Justice for Sale? - Judicial Recusal, the 14th Amendment and Hugh M. Caperton vs. A.T. Massey Coal Company, Inc.

25 Pages Posted: 8 Jun 2011

See all articles by Daniel Runge

Daniel Runge

affiliation not provided to SSRN

Date Written: May 1, 2009

Abstract

This paper, researched and drafted in the spring of 2009, discusses judicial elections and the role of campaign contributions in judicial recusal with special attention given to the case of Caperton vs. A.T. Massey Coal Company, Inc. This West Virginia case illustrates the potential problems with judicial elections and campaign contributions when judicial recusal comes into play. I first discuss the contributions made to West Virginia Supreme Court of Appeals candidate Brent D. Benjamin by the Chairman, CEO and President of Massey Coal, Don Blankenship followed by the arguments for and against recusal when a Massey Coal case came before the Supreme Court of Appeals after Benjamin was elected. I then evaluate these arguments against the “probability of bias” standard and offer my view on whether recusal was required in this case.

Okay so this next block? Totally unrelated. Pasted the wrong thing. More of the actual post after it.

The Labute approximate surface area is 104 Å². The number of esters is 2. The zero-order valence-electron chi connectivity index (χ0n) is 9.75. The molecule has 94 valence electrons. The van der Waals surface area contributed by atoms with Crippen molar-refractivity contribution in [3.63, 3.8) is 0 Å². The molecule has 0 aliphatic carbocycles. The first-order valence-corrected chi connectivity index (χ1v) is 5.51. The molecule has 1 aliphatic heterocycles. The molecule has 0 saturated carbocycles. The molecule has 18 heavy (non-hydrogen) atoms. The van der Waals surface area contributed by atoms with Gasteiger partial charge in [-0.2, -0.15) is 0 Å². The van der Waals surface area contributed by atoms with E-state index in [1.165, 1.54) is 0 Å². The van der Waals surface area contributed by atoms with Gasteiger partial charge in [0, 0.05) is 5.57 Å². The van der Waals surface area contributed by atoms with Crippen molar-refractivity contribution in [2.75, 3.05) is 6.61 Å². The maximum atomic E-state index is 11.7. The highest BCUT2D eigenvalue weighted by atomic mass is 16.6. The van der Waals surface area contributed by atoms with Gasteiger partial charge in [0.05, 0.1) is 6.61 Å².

Keywords: judicial elections, judicial recusal, Massey Coal, recusal standards

Suggested Citation

Runge, Daniel, Justice for Sale? - Judicial Recusal, the 14th Amendment and Hugh M. Caperton vs. A.T. Massey Coal Company, Inc. (May 1, 2009). Available at SSRN: https://ssrn.com/abstract=1859823 or http://dx.doi.org/10.2139/ssrn.1859823

Daniel Runge (Contact Author)

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